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Perfusion. 2014 Nov;29(6):496-504. doi: 10.1177/0267659114527331. Epub 2014 Mar 11.

Increasing mean arterial pressure during cardiac surgery does not reduce the rate of postoperative acute kidney injury.

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  • 1Department of Anesthesia and Surgical Intensive Care, LUNAM Université, Université d'Angers, Angers, Larrey, France.
  • 2Department of Cardiac Surgery, LUNAM Université, Université d'Angers, Angers, Larrey, France.
  • 3Department of Anesthesia and Surgical Intensive Care, LUNAM Université, Université d'Angers, Angers, Larrey, France



We hypothesized that the optimization of renal haemodynamics by maintaining a high level of mean arterial blood pressure (MAP) during cardiopulmonary bypass (CPB) could reduce the rate of acute kidney injury (AKI) in high-risk patients.


In this randomized, controlled study, we enrolled 300 patients scheduled for elective cardiac surgery under cardiopulmonary bypass. All had known risk factors of AKI: serum creatinine clearance between 30 and 60 ml/min for 1.73 m(2) or two factors among the following: age >60 years, diabetes mellitus, diffuse atherosclerosis. After a standardized fluid loading, the MAP was maintained between 75-85 mmHg during CPB with norepinephrine (High Pressure, n=147) versus 50-60 mmHg in the Control (n=145). AKI was defined by a 30% increased of serum creatinine (sCr). We further tested others definitions for AKI: RIFLE classification, 50% rise of sCr and the need for haemodialysis.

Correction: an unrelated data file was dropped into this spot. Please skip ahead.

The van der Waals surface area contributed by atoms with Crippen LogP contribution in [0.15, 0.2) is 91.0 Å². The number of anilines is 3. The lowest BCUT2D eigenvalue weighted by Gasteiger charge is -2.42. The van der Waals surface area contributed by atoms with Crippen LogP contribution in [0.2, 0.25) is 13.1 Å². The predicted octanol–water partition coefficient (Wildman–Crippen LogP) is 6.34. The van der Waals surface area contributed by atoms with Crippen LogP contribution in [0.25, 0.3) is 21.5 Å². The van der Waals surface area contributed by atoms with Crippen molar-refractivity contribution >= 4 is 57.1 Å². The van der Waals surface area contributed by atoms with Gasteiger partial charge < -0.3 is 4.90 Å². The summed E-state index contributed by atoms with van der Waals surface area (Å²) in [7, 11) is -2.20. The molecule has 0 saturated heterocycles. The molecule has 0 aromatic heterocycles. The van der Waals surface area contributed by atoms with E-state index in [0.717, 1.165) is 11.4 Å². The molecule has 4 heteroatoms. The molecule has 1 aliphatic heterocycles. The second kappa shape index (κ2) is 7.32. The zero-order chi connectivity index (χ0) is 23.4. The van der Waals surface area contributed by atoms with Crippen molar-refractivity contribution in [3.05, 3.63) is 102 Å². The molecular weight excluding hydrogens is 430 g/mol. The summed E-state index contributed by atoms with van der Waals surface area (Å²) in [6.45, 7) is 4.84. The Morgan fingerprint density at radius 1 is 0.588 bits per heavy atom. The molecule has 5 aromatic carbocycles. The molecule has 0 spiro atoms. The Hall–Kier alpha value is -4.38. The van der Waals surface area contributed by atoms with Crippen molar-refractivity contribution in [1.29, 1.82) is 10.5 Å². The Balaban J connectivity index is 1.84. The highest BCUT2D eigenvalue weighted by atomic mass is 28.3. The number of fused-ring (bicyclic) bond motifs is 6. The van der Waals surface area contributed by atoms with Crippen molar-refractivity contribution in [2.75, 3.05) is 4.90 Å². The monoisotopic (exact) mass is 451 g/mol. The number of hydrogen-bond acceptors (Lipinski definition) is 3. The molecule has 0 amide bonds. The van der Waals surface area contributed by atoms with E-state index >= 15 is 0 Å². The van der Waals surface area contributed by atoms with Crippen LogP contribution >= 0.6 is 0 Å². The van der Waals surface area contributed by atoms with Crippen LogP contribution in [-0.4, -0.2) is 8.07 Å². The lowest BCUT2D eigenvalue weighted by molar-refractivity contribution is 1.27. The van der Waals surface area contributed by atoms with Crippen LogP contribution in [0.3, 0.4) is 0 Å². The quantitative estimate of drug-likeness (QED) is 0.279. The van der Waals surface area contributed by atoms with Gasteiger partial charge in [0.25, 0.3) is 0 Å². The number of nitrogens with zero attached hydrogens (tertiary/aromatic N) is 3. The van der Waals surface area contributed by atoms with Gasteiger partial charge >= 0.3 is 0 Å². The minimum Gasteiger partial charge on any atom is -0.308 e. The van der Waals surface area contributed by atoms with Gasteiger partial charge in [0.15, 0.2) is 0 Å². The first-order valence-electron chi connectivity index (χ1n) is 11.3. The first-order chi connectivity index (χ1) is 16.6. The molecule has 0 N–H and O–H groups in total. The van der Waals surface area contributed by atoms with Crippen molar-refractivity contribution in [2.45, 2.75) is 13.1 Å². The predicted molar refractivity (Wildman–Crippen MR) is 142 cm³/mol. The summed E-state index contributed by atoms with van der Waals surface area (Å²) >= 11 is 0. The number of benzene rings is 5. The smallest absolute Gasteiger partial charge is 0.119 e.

The pressure endpoints were achieved in both the High Pressure (79 ± 6 mmHg) and the Control groups (60 ± 6 mmHg; p<0.001). The rate of AKI did not differ by group (17% vs. 17%; p=1), whatever the criteria used for AKI. The length of stay in hospital (9.5 days [7.9-11.2] vs. 8.2 [7.1-9.4]) and the rate of death at day 28 (2.1% vs. 3.4%) and at six months (3.4% vs. 4.8%) did not differ between the groups.


Maintaining a high level of MAP (on average) during normothermic CPB does not reduce the risk of postoperative AKI. It does not alter the length of hospital stay or the mortality rate.


acute kidney injury; arterial pressure; cardiac surgery; cardiopulmonary bypass; primary prevention

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